Honestly, this year, I find myself digging deeper than ever to feel that magic and, knowing I am not alone in this, I remain committed to creating that post. As it germinates in the creative sanctuary of my heart, waiting to sprout words in my brain, a cold front pushed temperatures back to more seasonable digits and our first winter storm slowly turned the view from my studio into a snow globe.

I recently started spending an hour in my writing space everyday, as the “golden hour” sets in not to write, but to simply watch the light change as it surrenders to ever earlier nightfall. The cycles of nature are a reminder to me that change is the only constant in life. Day to night, season to season, the waxing and waning moon, all continuous cycles. The experience is infused with profound longing, and inexplicable joy.

To surrender to the inevitable changes in life is to cast hope into the future, like seeds sent forth as a plant’s last gift before it too becomes part of the Earth. For the first time in my life, I witnessed all of humanity struggle against the force of wave after wave of change over which we had so little control. While the tide is turning, this global transformation does not end with the flip of the calendar and a change in the year’s end digit from zero to one. When we emerge from the other side of the effects of this pandemic, our lives will look and feel very different, which is why there has been such deep persistent resistance to accepting what we know we all must do. For humanity to move forward, we must embrace the opportunity to participate in creating a more equitable, more compassionate and yes, more hopeful life for our fellow travelers. Clearly not everyone has embraced this, however I earnestly believe the balance tips in favor towards the willing as creating enough force to shift the narrative for our future.

It feels like a daunting mission and yet a moment in the opening of a recent livestream show with my five favorite musical humans, Switchfoot, brought up this quote:
“Now is no time to think of what you do not have. Think of what you can do with what you have.” Ernest Hemingway / The Old Man and the Sea. *

So for now I offer this chance image, captured on a recent walk and the words it brought :

Winds of change roar in
Faith takes hold digging deeper
Reaching for Earth’s strength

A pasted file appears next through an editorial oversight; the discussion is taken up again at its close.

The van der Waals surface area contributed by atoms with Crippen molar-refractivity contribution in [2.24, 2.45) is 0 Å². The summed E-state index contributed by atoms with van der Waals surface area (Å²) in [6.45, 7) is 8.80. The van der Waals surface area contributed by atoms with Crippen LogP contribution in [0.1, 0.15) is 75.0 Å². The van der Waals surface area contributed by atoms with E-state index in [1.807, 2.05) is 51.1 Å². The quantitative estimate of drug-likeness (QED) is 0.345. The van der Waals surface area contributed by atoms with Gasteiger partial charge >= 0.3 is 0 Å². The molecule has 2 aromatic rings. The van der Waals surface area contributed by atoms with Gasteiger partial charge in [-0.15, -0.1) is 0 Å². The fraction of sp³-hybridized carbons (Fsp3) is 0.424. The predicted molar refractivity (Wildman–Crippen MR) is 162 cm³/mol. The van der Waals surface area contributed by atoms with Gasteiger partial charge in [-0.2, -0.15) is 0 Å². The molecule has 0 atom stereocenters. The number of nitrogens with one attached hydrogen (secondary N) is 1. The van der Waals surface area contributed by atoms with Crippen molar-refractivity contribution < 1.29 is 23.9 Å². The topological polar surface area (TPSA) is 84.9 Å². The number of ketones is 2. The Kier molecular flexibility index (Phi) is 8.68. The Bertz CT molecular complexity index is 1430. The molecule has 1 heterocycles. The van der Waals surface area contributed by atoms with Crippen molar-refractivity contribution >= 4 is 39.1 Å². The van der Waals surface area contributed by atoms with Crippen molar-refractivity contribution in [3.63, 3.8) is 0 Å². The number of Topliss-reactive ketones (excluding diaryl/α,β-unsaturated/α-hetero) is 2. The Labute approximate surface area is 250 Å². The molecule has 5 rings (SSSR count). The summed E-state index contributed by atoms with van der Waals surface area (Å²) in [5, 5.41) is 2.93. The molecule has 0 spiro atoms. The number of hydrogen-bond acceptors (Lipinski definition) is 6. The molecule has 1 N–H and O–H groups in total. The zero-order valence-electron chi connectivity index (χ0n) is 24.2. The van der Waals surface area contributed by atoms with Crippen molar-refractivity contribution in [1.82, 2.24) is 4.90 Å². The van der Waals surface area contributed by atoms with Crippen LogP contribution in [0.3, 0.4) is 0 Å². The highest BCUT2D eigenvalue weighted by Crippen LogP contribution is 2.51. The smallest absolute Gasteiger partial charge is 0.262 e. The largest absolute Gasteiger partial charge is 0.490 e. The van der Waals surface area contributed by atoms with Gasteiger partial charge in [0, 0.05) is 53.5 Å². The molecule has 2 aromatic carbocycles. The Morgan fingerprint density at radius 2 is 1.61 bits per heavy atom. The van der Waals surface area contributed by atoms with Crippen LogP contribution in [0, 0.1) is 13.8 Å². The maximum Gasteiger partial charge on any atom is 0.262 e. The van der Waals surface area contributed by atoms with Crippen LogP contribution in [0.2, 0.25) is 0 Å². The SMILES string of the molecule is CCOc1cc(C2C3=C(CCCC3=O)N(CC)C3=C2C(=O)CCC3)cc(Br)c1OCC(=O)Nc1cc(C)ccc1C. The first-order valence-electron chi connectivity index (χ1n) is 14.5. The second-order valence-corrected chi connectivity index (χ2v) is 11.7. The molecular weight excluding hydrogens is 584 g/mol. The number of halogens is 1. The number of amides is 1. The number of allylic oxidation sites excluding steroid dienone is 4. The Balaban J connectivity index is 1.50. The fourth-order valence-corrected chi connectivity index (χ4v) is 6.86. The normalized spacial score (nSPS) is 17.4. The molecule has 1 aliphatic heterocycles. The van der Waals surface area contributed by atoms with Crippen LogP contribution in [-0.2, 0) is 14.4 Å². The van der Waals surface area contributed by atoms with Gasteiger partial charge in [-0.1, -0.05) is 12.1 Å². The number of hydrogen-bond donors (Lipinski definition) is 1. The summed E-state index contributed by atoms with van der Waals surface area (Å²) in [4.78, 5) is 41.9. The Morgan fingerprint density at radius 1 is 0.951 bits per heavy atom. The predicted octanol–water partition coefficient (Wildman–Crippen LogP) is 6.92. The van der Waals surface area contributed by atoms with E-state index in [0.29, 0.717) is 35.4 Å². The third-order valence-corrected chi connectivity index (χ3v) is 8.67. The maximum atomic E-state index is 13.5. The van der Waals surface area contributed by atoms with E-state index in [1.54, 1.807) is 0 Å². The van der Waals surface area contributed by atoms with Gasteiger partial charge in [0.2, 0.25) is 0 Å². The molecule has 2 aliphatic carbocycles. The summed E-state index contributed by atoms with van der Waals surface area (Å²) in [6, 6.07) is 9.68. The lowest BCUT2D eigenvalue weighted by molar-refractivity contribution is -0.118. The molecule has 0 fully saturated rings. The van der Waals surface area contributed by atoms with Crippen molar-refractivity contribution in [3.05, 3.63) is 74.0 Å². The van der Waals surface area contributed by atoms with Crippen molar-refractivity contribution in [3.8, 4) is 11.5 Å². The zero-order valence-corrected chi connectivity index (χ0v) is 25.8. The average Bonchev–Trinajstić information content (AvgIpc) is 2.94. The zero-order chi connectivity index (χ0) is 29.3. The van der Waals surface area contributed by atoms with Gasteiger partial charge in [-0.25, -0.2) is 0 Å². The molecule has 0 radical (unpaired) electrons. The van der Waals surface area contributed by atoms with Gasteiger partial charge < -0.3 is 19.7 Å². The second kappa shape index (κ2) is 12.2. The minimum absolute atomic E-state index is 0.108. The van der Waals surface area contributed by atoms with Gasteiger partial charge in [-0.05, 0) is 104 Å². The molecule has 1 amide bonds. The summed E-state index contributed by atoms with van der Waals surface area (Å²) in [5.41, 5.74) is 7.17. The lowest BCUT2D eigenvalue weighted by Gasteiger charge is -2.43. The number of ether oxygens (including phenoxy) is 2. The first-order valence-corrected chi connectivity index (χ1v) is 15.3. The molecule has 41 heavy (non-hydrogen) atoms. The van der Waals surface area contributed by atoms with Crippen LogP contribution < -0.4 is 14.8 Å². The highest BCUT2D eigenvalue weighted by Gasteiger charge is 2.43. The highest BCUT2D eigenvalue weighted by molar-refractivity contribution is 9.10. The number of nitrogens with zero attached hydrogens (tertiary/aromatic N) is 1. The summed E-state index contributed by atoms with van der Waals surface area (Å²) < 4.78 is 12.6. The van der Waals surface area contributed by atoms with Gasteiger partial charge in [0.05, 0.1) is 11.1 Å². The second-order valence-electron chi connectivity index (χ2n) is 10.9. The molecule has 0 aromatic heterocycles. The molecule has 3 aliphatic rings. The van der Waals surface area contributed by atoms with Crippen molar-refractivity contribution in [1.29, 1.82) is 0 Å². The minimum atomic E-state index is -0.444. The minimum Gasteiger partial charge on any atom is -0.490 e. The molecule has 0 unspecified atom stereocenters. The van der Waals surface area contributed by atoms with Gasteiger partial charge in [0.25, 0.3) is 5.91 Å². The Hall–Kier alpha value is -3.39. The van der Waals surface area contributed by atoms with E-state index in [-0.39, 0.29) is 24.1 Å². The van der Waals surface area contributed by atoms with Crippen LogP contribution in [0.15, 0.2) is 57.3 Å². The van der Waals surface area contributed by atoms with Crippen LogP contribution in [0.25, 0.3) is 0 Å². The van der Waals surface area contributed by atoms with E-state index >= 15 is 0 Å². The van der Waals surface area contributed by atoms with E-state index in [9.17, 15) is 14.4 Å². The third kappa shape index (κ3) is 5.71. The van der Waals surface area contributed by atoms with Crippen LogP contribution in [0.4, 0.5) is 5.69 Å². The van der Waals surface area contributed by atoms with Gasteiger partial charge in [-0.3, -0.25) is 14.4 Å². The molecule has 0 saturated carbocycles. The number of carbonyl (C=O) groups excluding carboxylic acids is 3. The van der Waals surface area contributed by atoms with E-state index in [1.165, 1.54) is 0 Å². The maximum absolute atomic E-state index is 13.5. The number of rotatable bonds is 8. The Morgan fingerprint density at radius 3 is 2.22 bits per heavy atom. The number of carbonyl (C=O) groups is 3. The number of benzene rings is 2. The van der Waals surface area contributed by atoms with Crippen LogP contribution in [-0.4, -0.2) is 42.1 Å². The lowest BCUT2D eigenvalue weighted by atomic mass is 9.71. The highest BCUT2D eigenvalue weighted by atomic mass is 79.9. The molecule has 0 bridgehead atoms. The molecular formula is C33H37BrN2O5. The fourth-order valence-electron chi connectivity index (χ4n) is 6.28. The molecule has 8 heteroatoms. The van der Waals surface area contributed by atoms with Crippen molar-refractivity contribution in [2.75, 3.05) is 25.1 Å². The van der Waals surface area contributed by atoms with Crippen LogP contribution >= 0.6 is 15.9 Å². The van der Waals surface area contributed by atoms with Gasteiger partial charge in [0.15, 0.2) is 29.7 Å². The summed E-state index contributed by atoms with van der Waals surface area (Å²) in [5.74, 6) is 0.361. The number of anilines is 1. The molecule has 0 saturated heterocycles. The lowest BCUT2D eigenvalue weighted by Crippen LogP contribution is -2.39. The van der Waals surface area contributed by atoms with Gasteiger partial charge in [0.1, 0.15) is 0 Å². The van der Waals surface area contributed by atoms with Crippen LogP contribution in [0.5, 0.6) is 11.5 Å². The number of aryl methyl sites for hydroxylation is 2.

Walk gently on the path my friends and let Love Light the way

*Editorial Note: This quote is similar to one I first read in Theodore Roosevelt’s Autobiography originally published in 1914. “Do what you can, with what you’ve got, where you are. ” The quote is always attributed to Teddy (who stands as my favorite US President) however he clearly stated the quote’s origins as Squire Bill Widener of Widener’s Valley, Virginia. It remains one of the foundations of my personal perspective.

Sunset Zen

So fellow travelers, catching a sunset never fails to give rise to a wave of emotions for me.

Gratitude is always a component, even if it is simple gratitude for a challenging day’s end and the gift of a chance to rest. November’s short damp days often end with cloud cover so thick it obscures the setting sun. So the vision of banks of grey clouds turning rosy pink the other day created a moment of insight and these words~

Swaths of grey blush pink
from the setting sun’s kiss and
promise to return

The constants of sunrise and sunset are my reminder of a Promise: no matter the darkness we pass through, the Light will return. In my teens I came across a quote which radically shifted my perception of life. The phrase from The Greek Philosopher Heraclitus, “Panta Rhei” is usually transcribed as “Change is the only constant,” although it actually means “everything flows.” Which, in fact, it does when we relinquish our resistance to the inevitability of change.

Walk gently on the path my friends and let Love Light the way


The Decision

So fellow travelers, it is Thanksgiving Day here in the US, a holiday I enjoy even more than Christmas ,

and I have always loved Christmas!

.

Even the few times when I was alone or grieving a great loss , Christmas Day always becomes* magical to me. Still to me Thanksgiving is a celebration of the two things in life I treasure even more than the magic of Christmas: family and food.

This year, with the increasing momentum of the COVID19 pandemic’s second wave, staying home became the only responsible choice for me. It took a long, strenuous hike to work through the emotions that hit me the day I cancelled my flight to Portland to spend Thanksgiving with our kids. We won’t even be traveling to see family in cities close by. Decisions my husband and I reached out of simple, genuine concern for the well being of others, more than for ourselves. Decisions we had to make because of another, perhaps more dangerous, outbreak plaguing our country- a viral lack of concern for the impact our choices have on each other.  Decisions which it’s clear even more people will have to make for the December holiday season. So waking this morning with a deep need to shift that mindset of loss, I sat in meditation at sunrise.  The comfort I sought came as these words

In this moment here
reach for hope find peace and joy
now and yet to come

One small ray of Light banishes darkness. Nothing outside ourselves has the power to stop us of from the decision to be that Light.

Walk gently on the path my friends and let Love Light the way

*PS~ The “becoming” part of Christmas Day’s magic is a post unto itself. Those thoughts are simmering with the traditional Turkey Soup yet to come.